For each recording, we extracted bag-of-words statistics from the automatic transcriptions generated by ASR systems. We concatenate word lists from lexicons of both ASR systems. Moreover, statistics are accumulated from the posterior probabilities in the bins of confusion networks. TF-IDF adjusts these per-word statistics by deweighting words that appear frequently in other documents (i.e., recordings). Finally, the binary logistic regression classifier decides between English and non-English classes.
On our evaluation set of Czech–English examples (CZEN), we achieved an equal error rate of 0.0470 (see Table 3). By training on more languages, the CZEN equal error rate increased to 0.0617, but for French (FREN) and German (GEEN), the error rate became smaller. If we set a threshold of 0.8, we can almost completely remove non-English utterances, while discarding only a small amount of English data.

5. Post-Processing by NLP/NLU

The goal of the Natural Language Understanding (NLU) part is to extract knowledge from the text produced by the speech-to-text system. In ATCO 2 , we focus on these tasks:
  • Call-sign recognition (i.e., locate the call-sign and convert it to code such as "DLH81J");
  • ATCO—pilot classification (i.e., decide who is speaking in the entire utterance);
  • ATC-Entity recognition (i.e., highlight the callsign, command and value in text).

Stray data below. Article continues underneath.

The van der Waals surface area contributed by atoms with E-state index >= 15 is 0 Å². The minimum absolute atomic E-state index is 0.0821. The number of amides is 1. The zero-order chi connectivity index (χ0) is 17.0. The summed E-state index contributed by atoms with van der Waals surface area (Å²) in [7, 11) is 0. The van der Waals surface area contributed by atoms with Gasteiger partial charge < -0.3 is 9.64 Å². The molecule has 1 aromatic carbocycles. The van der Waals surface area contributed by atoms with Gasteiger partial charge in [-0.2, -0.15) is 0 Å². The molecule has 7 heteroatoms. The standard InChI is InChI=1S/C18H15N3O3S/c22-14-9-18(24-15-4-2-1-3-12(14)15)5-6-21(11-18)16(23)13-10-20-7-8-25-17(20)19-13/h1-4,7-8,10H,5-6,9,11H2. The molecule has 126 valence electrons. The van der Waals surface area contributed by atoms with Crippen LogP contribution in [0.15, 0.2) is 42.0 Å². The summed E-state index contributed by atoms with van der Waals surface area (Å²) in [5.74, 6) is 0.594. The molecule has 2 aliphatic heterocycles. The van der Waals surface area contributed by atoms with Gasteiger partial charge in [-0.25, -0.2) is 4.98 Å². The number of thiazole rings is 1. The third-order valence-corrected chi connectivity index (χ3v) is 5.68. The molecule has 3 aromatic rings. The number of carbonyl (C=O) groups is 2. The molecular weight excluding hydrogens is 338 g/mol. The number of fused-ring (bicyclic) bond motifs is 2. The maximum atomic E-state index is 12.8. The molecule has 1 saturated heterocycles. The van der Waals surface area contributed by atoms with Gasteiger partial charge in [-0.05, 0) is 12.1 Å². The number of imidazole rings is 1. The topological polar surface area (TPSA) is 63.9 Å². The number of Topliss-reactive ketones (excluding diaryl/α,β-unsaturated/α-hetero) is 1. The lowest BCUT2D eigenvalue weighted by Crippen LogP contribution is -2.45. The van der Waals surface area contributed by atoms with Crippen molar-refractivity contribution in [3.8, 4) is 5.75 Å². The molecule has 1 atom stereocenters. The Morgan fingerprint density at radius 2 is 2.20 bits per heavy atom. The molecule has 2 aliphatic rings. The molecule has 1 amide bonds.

These tasks were selected in cooperation with our industry project partners (Honeywell, Airbus).

5.1. Call-Sign Recognition

For call-sign recognition, we use a complete neural-network based end-to-end model, which is based on BERT [19]. The model extracts call-sign codes (e.g., DLH81J) from the speech-to-text output and the corresponding list of surveillance call-signs. We found that this model architecture outperforms cascaded systems, where in the first step a named entity recognizer tags the callsign in the transcript and in the second step a call-sign mapper converts the call-sign to the corresponding ICAO format.
The performance of our fully neural call-sign recognizer was previously shown in Table 1 and Table 2. The performance is measured as call-sign accuracy (CA). We also observe that integrating contextual information into speech-to-text engine via call-sign boosting was essential for achieving good call-sign recognition results.

5.2. ATCO—Pilot Classification